Most people flush their own toilets after every use, yet some think it’s perfectly acceptable to let several days’ worth of offerings accumulate in the litter box. Aside from the issue of smelling up your house, stepping in poo is offensive to your fastidious feline’s sensibility. That’s not to say you have to be like some obsessive-compulsive people I know (’s me) who hover over the litter box to scoop immediately after the cat finishes his business. But you do have to clean it often – daily, if possible.

The Box Itself

Size matters for many things … litter boxes among them. Don’t expect an adult cat to keep using the itty bitty box you got when he was a kitten, and don’t expect a large cat to feel comfortable using a medium sized box. Actually, I’m not sure there is such a thing as “too big” when it comes to the litter box, at least in terms of the cat’s acceptance.

The number of litter boxes is also important for many cats. The Litter Box Golden Rule is one for each cat, plus one extra. That being said, I have three cats and only one litter box (gasp!) and my cats don’t seem to mind. It probably helps that I have OCD and scoop that one box several times a day, but even so, it seems the golden rule might not apply to every household.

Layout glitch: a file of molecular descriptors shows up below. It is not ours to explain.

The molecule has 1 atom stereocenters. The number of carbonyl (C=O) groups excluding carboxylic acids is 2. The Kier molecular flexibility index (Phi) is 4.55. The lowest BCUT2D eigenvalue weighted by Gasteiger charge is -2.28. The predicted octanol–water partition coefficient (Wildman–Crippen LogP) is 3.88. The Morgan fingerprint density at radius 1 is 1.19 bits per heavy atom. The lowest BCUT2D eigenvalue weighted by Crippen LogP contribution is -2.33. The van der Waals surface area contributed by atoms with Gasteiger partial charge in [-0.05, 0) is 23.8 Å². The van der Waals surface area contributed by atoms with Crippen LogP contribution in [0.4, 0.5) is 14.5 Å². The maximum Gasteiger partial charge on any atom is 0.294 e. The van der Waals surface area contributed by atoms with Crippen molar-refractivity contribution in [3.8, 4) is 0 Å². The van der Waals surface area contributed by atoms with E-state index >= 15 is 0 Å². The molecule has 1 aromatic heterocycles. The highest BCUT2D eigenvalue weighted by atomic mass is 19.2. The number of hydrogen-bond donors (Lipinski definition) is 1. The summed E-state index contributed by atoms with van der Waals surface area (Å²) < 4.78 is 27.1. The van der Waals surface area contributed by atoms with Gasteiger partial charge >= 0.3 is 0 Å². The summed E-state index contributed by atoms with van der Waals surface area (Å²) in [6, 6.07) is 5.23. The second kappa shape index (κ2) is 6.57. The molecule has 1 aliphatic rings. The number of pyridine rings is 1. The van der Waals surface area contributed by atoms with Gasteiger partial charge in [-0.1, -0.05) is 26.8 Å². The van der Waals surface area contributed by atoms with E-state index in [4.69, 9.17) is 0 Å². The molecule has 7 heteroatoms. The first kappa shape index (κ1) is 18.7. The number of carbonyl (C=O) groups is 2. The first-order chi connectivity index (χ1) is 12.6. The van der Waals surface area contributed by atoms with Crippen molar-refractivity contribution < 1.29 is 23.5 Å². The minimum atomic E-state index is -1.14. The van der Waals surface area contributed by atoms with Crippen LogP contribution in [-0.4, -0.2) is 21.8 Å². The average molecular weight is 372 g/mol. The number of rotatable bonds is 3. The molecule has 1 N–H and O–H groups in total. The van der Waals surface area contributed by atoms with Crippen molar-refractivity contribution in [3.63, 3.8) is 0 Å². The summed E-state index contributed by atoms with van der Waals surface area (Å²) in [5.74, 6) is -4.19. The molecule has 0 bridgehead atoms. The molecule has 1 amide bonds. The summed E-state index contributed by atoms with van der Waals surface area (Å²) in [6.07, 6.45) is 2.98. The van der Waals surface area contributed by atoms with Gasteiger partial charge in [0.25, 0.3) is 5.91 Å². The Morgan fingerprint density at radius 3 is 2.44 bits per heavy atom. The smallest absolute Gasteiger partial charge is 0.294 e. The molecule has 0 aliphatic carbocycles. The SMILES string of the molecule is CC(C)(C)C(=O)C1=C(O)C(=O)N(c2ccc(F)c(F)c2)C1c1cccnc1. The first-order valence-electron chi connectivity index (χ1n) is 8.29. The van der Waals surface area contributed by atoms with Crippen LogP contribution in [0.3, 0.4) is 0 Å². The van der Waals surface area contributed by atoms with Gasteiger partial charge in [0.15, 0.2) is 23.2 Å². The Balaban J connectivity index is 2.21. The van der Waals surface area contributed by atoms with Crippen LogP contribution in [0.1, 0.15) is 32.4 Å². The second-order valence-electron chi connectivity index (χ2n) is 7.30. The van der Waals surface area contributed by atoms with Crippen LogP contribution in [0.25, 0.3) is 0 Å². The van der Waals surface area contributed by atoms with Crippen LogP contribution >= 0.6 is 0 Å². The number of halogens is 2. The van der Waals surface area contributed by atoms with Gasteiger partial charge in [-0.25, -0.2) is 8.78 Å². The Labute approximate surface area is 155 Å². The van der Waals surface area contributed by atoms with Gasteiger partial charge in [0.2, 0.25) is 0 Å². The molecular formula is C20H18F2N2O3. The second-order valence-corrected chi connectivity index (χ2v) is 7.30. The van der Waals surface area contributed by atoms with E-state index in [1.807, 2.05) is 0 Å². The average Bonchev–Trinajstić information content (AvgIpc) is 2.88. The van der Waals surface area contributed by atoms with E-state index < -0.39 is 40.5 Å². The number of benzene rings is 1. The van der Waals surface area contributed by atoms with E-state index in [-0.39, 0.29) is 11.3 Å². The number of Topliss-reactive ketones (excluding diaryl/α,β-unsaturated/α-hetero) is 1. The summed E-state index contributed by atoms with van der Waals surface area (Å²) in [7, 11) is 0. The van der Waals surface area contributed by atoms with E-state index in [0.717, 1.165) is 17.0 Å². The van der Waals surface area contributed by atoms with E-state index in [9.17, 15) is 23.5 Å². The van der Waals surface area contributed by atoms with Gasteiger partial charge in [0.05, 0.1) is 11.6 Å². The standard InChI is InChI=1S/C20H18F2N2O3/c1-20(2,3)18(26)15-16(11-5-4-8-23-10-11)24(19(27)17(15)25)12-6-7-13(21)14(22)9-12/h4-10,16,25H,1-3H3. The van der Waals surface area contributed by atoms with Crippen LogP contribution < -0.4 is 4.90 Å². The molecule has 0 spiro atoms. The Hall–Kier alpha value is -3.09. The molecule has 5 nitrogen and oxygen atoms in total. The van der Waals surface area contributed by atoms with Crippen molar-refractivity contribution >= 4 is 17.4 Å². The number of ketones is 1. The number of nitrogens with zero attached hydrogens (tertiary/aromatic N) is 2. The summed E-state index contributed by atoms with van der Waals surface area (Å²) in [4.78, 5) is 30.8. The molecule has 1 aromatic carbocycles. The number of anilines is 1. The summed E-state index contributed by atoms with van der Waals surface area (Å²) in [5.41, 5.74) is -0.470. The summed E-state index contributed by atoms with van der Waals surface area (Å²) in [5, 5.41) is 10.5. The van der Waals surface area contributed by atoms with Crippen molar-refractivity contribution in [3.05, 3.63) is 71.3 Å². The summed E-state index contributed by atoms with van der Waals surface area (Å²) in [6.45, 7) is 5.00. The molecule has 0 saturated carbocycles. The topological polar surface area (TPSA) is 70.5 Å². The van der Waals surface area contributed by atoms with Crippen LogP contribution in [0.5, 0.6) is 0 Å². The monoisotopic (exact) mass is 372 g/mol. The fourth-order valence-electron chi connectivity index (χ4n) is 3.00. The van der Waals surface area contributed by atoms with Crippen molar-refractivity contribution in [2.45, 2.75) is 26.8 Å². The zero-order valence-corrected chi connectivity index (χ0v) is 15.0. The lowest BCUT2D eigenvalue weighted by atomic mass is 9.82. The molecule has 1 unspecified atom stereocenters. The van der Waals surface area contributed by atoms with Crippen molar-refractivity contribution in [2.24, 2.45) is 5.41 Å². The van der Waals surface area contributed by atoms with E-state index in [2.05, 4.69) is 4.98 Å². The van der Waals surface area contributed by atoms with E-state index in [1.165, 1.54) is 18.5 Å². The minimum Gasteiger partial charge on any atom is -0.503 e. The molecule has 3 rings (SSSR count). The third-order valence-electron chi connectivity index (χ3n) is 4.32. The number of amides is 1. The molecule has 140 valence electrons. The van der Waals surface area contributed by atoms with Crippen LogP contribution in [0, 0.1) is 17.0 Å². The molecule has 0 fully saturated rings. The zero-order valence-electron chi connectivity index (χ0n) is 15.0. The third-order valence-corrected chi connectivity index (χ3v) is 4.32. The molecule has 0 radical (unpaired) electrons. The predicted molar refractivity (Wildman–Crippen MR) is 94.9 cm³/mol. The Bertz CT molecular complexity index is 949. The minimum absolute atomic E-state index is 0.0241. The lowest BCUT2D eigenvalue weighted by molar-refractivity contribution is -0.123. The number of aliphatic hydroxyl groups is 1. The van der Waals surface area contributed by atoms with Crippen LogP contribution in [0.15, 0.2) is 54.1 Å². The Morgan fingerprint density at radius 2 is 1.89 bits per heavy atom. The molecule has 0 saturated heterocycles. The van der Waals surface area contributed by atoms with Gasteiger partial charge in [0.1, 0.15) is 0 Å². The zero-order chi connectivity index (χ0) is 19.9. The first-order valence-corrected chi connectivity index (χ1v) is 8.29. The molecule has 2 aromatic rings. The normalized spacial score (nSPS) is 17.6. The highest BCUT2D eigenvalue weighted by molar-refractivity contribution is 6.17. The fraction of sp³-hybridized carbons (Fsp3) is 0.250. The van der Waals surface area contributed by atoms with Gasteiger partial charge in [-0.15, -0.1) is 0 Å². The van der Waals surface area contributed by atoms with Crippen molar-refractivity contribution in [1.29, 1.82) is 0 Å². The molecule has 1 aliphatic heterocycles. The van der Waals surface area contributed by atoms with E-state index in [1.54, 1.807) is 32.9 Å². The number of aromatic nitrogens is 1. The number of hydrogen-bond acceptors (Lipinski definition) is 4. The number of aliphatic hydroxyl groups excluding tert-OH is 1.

There are other reasons why a cat might start going outside their litter box. One might say this post has only “scratched the surface” (sorry!) so if more research is needed, the website is a good place to start.

Top photo by Tracie Hall
Bottom photo by Graham Smith

Read more articles by Julia Williams


  1. Good info! Thanks for posting this to remind people. It's NOT the cat. Sometimes little changes and a vet checkup will solve everything! Purrs...